Farmington–Febrary 19–Forging common bonds is something in which this particular imam and professor seems to specialize.
Imam Achmat Salie, professor of Islamic Studies at Oakland University, described in detail the upcoming Common Bond Instituteâ€™s (CBI) interfaith conference with TMO this past week. Here is what is planned for the March 13-15 conference.
The theme of the conference is â€œWalking the Talk Through Fear of the Unknown to Understanding and Harmony.â€ This is the first of what is intended to be an annual series of conferences, means in part to showcase the venue, Oakland University, and its nascent Islamic Studies program.
The conference is bringing together many luminaries, including Imam Salie himself, John Esposito of Georgetown University, Naomi Tutu (the daughter of Bishop Desmond Tutu); local imams including Imam Elahi of the Islamic House of Wisdom, Imam Mardini, Osama Siblani, publisher of the Arab American News, and many many others.
The conference is paid for largely by individual donors, and Professor Salie explains that he initially decided to pursue the conference when he saw international and widespread interest in the idea of the conference. Once he saw that it was viable he worked together with CBI to make it a reality.
Following is an edited and abridged transcript of an interview TMO conducted with Imam Salie.
TMO: Why do we need more interfaith work when many people are doing interfaith work?
Imam Salie: This is an international conference that brings all these groups together. We are working with ISPU, local clergy, but you also have the academic community represented. We are bridging the gap between academia and the broader community. In the past the academic world has been accused of being in ivory towers, this connects them to the community. This is a combination of academics, activists, networking opportunities, and showcases the university and what it has to offer.
TMO: How is this conference different from past interfaith groups?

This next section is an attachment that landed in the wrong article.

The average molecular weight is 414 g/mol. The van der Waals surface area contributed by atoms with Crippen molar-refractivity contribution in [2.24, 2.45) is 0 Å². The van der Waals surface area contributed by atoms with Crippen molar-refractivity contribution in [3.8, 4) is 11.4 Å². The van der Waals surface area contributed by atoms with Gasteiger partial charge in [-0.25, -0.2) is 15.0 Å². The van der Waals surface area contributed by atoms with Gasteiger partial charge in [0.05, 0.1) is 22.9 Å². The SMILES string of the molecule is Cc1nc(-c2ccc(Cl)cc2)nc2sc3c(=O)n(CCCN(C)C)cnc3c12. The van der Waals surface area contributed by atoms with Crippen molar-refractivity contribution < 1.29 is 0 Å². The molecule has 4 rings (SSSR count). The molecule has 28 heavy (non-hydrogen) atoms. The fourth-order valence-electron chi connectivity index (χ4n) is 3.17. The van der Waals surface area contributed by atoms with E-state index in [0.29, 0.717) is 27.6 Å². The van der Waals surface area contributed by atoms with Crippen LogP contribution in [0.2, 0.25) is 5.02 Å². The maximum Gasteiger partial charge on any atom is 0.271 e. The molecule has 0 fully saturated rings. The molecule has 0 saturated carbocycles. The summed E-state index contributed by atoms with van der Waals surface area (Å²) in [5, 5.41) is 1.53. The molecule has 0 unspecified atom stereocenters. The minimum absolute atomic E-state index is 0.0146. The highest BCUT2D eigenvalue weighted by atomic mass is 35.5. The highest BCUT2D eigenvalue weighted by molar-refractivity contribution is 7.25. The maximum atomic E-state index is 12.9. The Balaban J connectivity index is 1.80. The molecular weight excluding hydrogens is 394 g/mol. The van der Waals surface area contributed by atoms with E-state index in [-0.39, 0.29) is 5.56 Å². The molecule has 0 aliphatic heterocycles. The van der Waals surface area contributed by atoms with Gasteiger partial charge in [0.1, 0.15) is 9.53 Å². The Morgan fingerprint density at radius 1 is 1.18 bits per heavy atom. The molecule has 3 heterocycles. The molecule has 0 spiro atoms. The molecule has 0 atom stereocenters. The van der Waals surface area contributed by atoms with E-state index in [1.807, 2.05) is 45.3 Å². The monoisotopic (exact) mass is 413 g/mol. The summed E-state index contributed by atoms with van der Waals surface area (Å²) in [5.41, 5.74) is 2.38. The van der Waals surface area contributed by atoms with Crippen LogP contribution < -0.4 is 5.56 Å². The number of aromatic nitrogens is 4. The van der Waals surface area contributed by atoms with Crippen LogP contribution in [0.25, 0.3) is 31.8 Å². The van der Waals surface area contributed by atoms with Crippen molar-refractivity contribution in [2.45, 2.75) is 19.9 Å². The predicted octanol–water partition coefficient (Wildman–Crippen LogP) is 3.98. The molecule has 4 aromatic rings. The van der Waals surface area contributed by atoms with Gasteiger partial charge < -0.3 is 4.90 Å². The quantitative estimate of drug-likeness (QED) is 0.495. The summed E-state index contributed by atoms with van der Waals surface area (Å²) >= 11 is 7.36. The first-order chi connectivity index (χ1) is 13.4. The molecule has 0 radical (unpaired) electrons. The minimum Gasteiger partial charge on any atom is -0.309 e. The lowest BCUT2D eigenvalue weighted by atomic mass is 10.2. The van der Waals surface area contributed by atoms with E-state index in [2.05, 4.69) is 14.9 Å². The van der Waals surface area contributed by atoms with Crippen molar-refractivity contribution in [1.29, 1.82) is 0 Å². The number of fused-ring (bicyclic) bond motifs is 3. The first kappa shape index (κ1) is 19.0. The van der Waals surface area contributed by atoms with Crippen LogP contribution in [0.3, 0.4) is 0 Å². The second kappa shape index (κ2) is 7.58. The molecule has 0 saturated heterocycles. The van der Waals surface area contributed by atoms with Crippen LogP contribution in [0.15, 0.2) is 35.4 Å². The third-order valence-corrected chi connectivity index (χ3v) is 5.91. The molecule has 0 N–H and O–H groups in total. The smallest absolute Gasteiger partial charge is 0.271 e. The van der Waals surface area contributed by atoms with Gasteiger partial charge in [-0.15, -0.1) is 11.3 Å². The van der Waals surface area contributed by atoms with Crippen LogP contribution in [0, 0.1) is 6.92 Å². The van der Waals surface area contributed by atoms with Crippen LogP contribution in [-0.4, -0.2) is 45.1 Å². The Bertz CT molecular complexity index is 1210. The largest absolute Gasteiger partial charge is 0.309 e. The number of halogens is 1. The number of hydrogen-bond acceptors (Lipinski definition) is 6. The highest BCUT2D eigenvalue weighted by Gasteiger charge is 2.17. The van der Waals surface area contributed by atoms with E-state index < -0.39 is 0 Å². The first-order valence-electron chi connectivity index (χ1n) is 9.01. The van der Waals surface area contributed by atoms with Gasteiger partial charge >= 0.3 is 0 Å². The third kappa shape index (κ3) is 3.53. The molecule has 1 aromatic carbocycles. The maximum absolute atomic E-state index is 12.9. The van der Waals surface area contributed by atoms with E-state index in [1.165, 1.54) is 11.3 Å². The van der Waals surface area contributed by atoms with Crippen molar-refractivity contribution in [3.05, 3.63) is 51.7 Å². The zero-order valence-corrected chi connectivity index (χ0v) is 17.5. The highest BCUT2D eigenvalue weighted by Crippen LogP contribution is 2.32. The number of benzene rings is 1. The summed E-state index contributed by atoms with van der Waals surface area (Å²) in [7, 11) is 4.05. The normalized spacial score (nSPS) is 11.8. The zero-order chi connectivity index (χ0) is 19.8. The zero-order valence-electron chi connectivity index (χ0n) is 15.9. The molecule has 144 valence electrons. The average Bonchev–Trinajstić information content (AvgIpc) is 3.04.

[Our purpose] is not to convert others, but to converse with others. If you have demagogues in a community, then the community canâ€™t even start a communication. They create a disastrous and flammable situation.
We need sincerity and honesty. But you need to say whatever you believe in a civil way. You donâ€™t have to be wrong for me to be right.
We are not going to relativize things–One time Professor Seyyed Hossein Nasr went to a large Muslim Catholic gathering at the Vatican, and one speaker said everything was okay, glossing over every difference between Islam and Christianity.
Professor Nasr asked, â€œNext time get a real Christian to speak.â€
Our purpose is not to dilute and relativize. We musnâ€™t allow other communities to speak for us.
There will also be a Shiâ€™a Sunni panel, also an opportunity for Muslims to look at Fullbright scholarship opportunities in the Middle East. Also the curator of the Detroit Institute of the Arts, working for 3 years on an exhibit of the Qur`an, will be there.
TMO: What are some of the goals of the conference?
Bring academic and religious communities together, point out that some people are from both at the same time. Create some networking opportunities, bring attention to one of the most beautiful campuses in Michigan, bring exchange students from abroad. Before 9/11 trillions of dollars came into the US from foreign students. When the foreign students became fewer, we didnâ€™t have access to those funds. They donâ€™t only study–they live here, boosting the economy. We want to recruit such students.